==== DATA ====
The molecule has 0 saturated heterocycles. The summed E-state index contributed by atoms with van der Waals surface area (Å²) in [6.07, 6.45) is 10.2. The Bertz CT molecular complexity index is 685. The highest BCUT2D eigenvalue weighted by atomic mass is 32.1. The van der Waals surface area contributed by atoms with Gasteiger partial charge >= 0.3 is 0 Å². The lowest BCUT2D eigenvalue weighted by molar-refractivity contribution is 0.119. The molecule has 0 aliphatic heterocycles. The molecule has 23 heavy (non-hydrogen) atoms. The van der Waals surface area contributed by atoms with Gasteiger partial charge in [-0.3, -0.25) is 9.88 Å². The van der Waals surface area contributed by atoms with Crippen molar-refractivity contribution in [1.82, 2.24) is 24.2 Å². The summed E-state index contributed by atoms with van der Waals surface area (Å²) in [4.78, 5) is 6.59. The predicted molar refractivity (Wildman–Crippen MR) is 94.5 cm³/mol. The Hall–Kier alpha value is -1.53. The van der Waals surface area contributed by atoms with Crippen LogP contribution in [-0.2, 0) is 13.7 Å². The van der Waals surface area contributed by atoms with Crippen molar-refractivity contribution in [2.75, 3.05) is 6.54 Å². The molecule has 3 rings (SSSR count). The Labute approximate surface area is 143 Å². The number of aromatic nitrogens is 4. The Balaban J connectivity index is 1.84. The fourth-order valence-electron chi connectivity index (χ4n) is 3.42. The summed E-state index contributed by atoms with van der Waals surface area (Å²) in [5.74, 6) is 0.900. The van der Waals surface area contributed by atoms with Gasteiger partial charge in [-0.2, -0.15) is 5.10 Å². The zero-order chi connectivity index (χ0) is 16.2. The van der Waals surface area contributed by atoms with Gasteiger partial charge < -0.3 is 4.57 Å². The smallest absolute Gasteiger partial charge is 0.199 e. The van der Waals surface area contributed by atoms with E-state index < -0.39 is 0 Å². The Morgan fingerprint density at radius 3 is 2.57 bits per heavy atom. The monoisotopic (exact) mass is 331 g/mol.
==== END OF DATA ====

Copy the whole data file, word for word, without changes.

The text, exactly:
The molecule has 0 saturated heterocycles. The summed E-state index contributed by atoms with van der Waals surface area (Å²) in [6.07, 6.45) is 10.2. The Bertz CT molecular complexity index is 685. The highest BCUT2D eigenvalue weighted by atomic mass is 32.1. The van der Waals surface area contributed by atoms with Gasteiger partial charge >= 0.3 is 0 Å². The lowest BCUT2D eigenvalue weighted by molar-refractivity contribution is 0.119. The molecule has 0 aliphatic heterocycles. The molecule has 23 heavy (non-hydrogen) atoms. The van der Waals surface area contributed by atoms with Gasteiger partial charge in [-0.3, -0.25) is 9.88 Å². The van der Waals surface area contributed by atoms with Crippen molar-refractivity contribution in [1.82, 2.24) is 24.2 Å². The summed E-state index contributed by atoms with van der Waals surface area (Å²) in [4.78, 5) is 6.59. The predicted molar refractivity (Wildman–Crippen MR) is 94.5 cm³/mol. The Hall–Kier alpha value is -1.53. The van der Waals surface area contributed by atoms with Crippen LogP contribution in [-0.2, 0) is 13.7 Å². The van der Waals surface area contributed by atoms with Crippen molar-refractivity contribution in [2.75, 3.05) is 6.54 Å². The molecule has 3 rings (SSSR count). The Labute approximate surface area is 143 Å². The number of aromatic nitrogens is 4. The Balaban J connectivity index is 1.84. The fourth-order valence-electron chi connectivity index (χ4n) is 3.42. The summed E-state index contributed by atoms with van der Waals surface area (Å²) in [5.74, 6) is 0.900. The van der Waals surface area contributed by atoms with Gasteiger partial charge in [-0.2, -0.15) is 5.10 Å². The zero-order chi connectivity index (χ0) is 16.2. The van der Waals surface area contributed by atoms with Gasteiger partial charge < -0.3 is 4.57 Å². The smallest absolute Gasteiger partial charge is 0.199 e. The van der Waals surface area contributed by atoms with E-state index < -0.39 is 0 Å². The Morgan fingerprint density at radius 3 is 2.57 bits per heavy atom. The monoisotopic (exact) mass is 331 g/mol.